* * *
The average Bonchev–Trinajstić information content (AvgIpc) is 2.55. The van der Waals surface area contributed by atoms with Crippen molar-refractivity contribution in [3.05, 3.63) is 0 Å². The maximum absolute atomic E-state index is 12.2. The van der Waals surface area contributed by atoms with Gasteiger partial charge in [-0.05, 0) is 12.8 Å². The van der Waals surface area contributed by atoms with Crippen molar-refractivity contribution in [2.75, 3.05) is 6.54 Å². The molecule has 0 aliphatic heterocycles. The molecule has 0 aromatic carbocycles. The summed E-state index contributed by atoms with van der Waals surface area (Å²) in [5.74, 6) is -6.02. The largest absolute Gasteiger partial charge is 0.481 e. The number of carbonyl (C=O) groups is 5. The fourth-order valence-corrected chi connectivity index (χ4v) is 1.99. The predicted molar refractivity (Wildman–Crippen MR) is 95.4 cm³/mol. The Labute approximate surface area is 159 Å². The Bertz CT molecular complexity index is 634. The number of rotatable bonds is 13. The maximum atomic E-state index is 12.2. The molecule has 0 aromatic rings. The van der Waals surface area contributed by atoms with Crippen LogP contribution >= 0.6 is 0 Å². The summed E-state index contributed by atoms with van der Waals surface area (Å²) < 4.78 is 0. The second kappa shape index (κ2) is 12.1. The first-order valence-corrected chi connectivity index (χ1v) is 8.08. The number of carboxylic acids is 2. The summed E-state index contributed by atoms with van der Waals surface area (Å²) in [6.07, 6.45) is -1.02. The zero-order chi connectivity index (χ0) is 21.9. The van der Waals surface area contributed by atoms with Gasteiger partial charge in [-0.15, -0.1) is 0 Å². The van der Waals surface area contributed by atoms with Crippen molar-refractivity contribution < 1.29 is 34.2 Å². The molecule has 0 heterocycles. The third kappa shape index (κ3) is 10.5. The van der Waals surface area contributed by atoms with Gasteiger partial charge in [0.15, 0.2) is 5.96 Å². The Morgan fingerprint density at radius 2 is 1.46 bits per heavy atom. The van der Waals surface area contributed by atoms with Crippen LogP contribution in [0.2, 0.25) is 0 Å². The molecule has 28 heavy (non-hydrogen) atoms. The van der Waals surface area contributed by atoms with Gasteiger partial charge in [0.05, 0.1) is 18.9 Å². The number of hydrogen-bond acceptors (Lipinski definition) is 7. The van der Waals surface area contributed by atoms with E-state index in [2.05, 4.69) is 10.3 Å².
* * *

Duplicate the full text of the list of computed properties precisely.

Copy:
The average Bonchev–Trinajstić information content (AvgIpc) is 2.55. The van der Waals surface area contributed by atoms with Crippen molar-refractivity contribution in [3.05, 3.63) is 0 Å². The maximum absolute atomic E-state index is 12.2. The van der Waals surface area contributed by atoms with Gasteiger partial charge in [-0.05, 0) is 12.8 Å². The van der Waals surface area contributed by atoms with Crippen molar-refractivity contribution in [2.75, 3.05) is 6.54 Å². The molecule has 0 aliphatic heterocycles. The molecule has 0 aromatic carbocycles. The summed E-state index contributed by atoms with van der Waals surface area (Å²) in [5.74, 6) is -6.02. The largest absolute Gasteiger partial charge is 0.481 e. The number of carbonyl (C=O) groups is 5. The fourth-order valence-corrected chi connectivity index (χ4v) is 1.99. The predicted molar refractivity (Wildman–Crippen MR) is 95.4 cm³/mol. The Labute approximate surface area is 159 Å². The Bertz CT molecular complexity index is 634. The number of rotatable bonds is 13. The maximum atomic E-state index is 12.2. The molecule has 0 aromatic rings. The van der Waals surface area contributed by atoms with Crippen LogP contribution >= 0.6 is 0 Å². The summed E-state index contributed by atoms with van der Waals surface area (Å²) < 4.78 is 0. The second kappa shape index (κ2) is 12.1. The first-order valence-corrected chi connectivity index (χ1v) is 8.08. The number of carboxylic acids is 2. The summed E-state index contributed by atoms with van der Waals surface area (Å²) in [6.07, 6.45) is -1.02. The zero-order chi connectivity index (χ0) is 21.9. The van der Waals surface area contributed by atoms with Gasteiger partial charge in [-0.15, -0.1) is 0 Å². The van der Waals surface area contributed by atoms with Crippen molar-refractivity contribution < 1.29 is 34.2 Å². The molecule has 0 heterocycles. The third kappa shape index (κ3) is 10.5. The van der Waals surface area contributed by atoms with Gasteiger partial charge in [0.15, 0.2) is 5.96 Å². The Morgan fingerprint density at radius 2 is 1.46 bits per heavy atom. The van der Waals surface area contributed by atoms with Crippen LogP contribution in [0.2, 0.25) is 0 Å². The molecule has 28 heavy (non-hydrogen) atoms. The van der Waals surface area contributed by atoms with Gasteiger partial charge in [0.05, 0.1) is 18.9 Å². The number of hydrogen-bond acceptors (Lipinski definition) is 7. The van der Waals surface area contributed by atoms with E-state index in [2.05, 4.69) is 10.3 Å².